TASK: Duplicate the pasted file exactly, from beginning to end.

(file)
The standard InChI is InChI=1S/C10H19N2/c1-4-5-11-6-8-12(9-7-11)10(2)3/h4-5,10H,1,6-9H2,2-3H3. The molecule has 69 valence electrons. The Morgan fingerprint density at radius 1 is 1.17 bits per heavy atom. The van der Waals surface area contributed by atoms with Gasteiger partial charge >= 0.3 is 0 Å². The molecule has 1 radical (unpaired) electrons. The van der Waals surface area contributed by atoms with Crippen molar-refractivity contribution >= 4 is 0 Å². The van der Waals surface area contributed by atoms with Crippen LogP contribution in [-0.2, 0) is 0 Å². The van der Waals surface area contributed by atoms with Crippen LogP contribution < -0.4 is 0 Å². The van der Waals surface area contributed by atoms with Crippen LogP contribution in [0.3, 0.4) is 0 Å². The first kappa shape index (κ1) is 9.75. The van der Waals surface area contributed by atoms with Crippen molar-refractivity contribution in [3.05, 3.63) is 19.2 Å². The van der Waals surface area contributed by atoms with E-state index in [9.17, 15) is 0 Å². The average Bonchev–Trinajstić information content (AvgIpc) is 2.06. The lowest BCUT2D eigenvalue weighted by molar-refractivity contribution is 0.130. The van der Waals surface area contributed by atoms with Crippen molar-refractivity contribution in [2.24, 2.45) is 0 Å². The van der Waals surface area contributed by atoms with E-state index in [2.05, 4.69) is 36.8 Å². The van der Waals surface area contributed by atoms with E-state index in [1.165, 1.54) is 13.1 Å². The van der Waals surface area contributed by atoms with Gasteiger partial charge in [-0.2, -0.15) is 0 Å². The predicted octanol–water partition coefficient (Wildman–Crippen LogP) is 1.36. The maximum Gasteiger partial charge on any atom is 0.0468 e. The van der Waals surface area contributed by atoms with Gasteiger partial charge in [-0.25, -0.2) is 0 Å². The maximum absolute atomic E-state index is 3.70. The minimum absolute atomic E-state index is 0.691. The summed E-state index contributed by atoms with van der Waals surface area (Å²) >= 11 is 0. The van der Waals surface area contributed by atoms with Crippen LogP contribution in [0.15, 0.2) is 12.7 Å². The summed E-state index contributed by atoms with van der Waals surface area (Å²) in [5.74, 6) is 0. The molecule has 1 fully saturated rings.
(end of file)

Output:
The standard InChI is InChI=1S/C10H19N2/c1-4-5-11-6-8-12(9-7-11)10(2)3/h4-5,10H,1,6-9H2,2-3H3. The molecule has 69 valence electrons. The Morgan fingerprint density at radius 1 is 1.17 bits per heavy atom. The van der Waals surface area contributed by atoms with Gasteiger partial charge >= 0.3 is 0 Å². The molecule has 1 radical (unpaired) electrons. The van der Waals surface area contributed by atoms with Crippen molar-refractivity contribution >= 4 is 0 Å². The van der Waals surface area contributed by atoms with Crippen LogP contribution in [-0.2, 0) is 0 Å². The van der Waals surface area contributed by atoms with Crippen LogP contribution < -0.4 is 0 Å². The van der Waals surface area contributed by atoms with Crippen LogP contribution in [0.3, 0.4) is 0 Å². The first kappa shape index (κ1) is 9.75. The van der Waals surface area contributed by atoms with Crippen molar-refractivity contribution in [3.05, 3.63) is 19.2 Å². The van der Waals surface area contributed by atoms with E-state index in [9.17, 15) is 0 Å². The average Bonchev–Trinajstić information content (AvgIpc) is 2.06. The lowest BCUT2D eigenvalue weighted by molar-refractivity contribution is 0.130. The van der Waals surface area contributed by atoms with Crippen molar-refractivity contribution in [2.24, 2.45) is 0 Å². The van der Waals surface area contributed by atoms with E-state index in [2.05, 4.69) is 36.8 Å². The van der Waals surface area contributed by atoms with E-state index in [1.165, 1.54) is 13.1 Å². The van der Waals surface area contributed by atoms with Gasteiger partial charge in [-0.2, -0.15) is 0 Å². The predicted octanol–water partition coefficient (Wildman–Crippen LogP) is 1.36. The maximum Gasteiger partial charge on any atom is 0.0468 e. The van der Waals surface area contributed by atoms with Gasteiger partial charge in [-0.25, -0.2) is 0 Å². The maximum absolute atomic E-state index is 3.70. The minimum absolute atomic E-state index is 0.691. The summed E-state index contributed by atoms with van der Waals surface area (Å²) >= 11 is 0. The van der Waals surface area contributed by atoms with Crippen LogP contribution in [0.15, 0.2) is 12.7 Å². The summed E-state index contributed by atoms with van der Waals surface area (Å²) in [5.74, 6) is 0. The molecule has 1 fully saturated rings.